Brett Cannon wrote:
On 1/30/07, Ron Adam email@example.com wrote:
In order to resolve a path conflict where I'm working on several copies of the same package. I found it useful to add the following near the top of modules in a package or sub package.
Module in package:
import sys sys.path = ['..'] + sys.path import package.module # Imports module in "this!" package.
Note: There could still be conflicts if a module with the same name is in the same directory as the package. But that's much less likely than one in the rest of the path.
Module in sub-package:
import sys sys.path = ['../..'] + sys.path import package.subpackage.module # finds "self" (subpackage)
By explicitly adding the packages parent directory to the *front* of sys.path it resolves cases where imports using absolute imports, import modules from another package because they are found first in the search path.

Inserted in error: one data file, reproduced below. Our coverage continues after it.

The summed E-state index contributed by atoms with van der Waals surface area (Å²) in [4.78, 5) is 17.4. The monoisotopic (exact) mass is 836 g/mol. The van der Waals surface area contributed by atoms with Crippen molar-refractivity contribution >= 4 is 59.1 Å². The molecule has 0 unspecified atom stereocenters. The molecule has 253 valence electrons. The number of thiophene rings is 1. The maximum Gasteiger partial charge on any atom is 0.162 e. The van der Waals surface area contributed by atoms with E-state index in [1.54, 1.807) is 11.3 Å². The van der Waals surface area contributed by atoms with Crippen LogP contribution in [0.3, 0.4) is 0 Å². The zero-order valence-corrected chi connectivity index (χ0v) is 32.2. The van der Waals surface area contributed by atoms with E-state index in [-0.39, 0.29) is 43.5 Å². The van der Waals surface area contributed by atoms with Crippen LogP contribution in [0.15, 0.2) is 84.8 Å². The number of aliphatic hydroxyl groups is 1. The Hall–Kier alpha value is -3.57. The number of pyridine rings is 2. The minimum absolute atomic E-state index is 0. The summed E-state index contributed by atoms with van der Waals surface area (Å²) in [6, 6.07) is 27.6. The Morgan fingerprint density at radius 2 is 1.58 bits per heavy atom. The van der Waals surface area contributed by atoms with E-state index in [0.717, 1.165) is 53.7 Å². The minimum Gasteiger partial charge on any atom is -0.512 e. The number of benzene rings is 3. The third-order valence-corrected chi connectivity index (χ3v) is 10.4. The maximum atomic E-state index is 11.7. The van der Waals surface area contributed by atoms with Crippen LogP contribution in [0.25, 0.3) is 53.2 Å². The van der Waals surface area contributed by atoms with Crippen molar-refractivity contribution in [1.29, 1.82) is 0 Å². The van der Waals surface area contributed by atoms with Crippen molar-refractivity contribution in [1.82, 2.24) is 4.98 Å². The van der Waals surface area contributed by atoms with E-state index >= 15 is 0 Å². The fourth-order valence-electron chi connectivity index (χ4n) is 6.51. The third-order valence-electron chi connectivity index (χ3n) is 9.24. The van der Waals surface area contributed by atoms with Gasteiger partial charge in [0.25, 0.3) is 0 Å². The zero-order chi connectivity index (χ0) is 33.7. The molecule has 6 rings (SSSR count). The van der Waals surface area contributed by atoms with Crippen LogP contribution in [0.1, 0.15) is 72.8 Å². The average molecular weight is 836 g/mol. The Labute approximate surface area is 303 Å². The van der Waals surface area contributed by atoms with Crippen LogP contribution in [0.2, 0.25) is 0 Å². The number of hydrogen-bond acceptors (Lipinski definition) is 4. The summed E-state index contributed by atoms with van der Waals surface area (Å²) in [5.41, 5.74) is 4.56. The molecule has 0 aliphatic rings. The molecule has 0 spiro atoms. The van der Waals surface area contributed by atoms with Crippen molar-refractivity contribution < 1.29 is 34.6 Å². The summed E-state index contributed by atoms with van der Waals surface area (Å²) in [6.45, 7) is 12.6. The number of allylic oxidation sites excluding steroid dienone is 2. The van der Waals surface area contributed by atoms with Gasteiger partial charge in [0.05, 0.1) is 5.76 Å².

Why aren't you using relative imports (e.g., ``from . import module``)? That should be doing exactly what you want. That uses __path__ which is set to the path of the package.
But if you try to run a module in a package, vs from a package, with relative from . imports, you will get:
ValueError: Attempted relative import in non-package
And there is no __path__ attribute to look at since no package has been imported yet.
So you need to import the package first, and then you may not import the correct package even then if there is another package or module with the same name.
For example if you are running a test module from test sub-package that has a "if __name__=='__main__': _test()" at the bottom. Something that is not uncommon. It may attempt to import modules from a different package. In my case it was a package with the same name in a different SVN branch. The tests actually ran, but with errors because it wasn't exactly the same. It wasn't obvious what was going on either.